Adam Bryant conducts interviews of senior-level executives that appear in his “Corner Office” column each week in the SundayBusiness section of The New York Times. Here are a few insights provided during an interview of Steve Stoute, chief executive of Translation LLC, an ad agency, and chairman of Carol’s Daughter, a beauty products company. He says all employees should be aligned around a mission statement, “so everybody knows what they’re responsible for.”
To read the complete interview as well as Bryant’s interviews of other executives, please click here.
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Bryant: What are some important leadership lessons you’ve learned?
Stoute: One of the hardest things to do is run an organization. And teaching people who work for you is a very important skill set that requires patience. I’ve seen a lot of great leaders fail to execute because they couldn’t get a team to rally behind them. You meet a lot of entrepreneurs who want to build great businesses and they have great ideas, but their leadership style doesn’t allow them to have any patience to teach people.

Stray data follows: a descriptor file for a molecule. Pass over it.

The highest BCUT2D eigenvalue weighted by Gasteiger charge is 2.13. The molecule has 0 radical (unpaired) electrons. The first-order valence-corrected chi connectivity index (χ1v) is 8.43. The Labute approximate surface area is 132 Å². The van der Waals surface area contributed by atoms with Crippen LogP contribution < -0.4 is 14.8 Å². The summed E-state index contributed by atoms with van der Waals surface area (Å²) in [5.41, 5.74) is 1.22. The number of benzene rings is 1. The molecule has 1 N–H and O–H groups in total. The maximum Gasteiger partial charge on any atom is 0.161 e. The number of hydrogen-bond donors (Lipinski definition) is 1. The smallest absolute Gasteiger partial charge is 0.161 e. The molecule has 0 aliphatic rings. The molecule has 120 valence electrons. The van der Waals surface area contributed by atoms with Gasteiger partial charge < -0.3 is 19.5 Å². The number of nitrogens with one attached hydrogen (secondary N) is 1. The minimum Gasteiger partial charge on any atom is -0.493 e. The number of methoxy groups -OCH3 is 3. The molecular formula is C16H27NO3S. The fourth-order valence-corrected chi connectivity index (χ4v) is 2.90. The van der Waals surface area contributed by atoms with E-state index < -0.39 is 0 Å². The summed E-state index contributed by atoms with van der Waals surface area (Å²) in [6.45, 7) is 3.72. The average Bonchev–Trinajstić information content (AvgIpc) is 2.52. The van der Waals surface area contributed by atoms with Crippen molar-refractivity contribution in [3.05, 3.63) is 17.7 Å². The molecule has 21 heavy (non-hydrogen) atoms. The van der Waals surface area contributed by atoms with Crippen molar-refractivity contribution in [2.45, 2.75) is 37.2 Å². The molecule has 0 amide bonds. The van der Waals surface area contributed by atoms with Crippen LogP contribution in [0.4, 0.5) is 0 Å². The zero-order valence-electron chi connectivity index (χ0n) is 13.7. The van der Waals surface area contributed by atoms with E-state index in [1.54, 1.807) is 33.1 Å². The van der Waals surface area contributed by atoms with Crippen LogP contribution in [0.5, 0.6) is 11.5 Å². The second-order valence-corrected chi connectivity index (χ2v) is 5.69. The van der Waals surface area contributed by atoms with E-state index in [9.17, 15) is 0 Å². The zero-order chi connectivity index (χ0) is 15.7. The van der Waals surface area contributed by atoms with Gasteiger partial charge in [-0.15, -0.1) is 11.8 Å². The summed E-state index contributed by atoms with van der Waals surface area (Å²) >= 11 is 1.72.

Bryant: What else?
Stoute: You have to set a belief system in your organization. Once you do that, if you have people who have not bought into the philosophy, you need to identify them and move them out quickly. It’s to their benefit and your benefit. If you ask most executives, they know within the first 30 or 60 days if a person is going to work out, but it takes them seven months to a year to get them out of the organization. That’s a waste of time.
I think that it’s very important, no matter how big you get, to have checks and balances to know when somebody has not bought into the culture, because at some point in your organization, something is going to backfire and something’s not going to get done because somebody’s not paying attention. The beliefs of the organization are not going to be passed along because you have people who have not even bought into the belief system. And here’s the biggest problem: Bad behavior is contagious. And once that starts hitting a company, no matter how big you are, no matter how small you are, that will start the demise of a great organization.
Bryant: Define bad behavior for me in this context.
Stoute: Bad behavior is the blatant act of ignoring the belief system of the company — it means not paying attention to the strategic intent of the company and not being aligned around the goals of the organization. So when somebody has not bought into the system, that becomes very contagious, it becomes a cancer in the organization, especially when you’re talking about midlevel talent. Because any organization is not going to move forward unless mid-tier management helps foster young talent to become better. And then you are actually going to lose talent.
Bryant: How do you make sure people are aligned?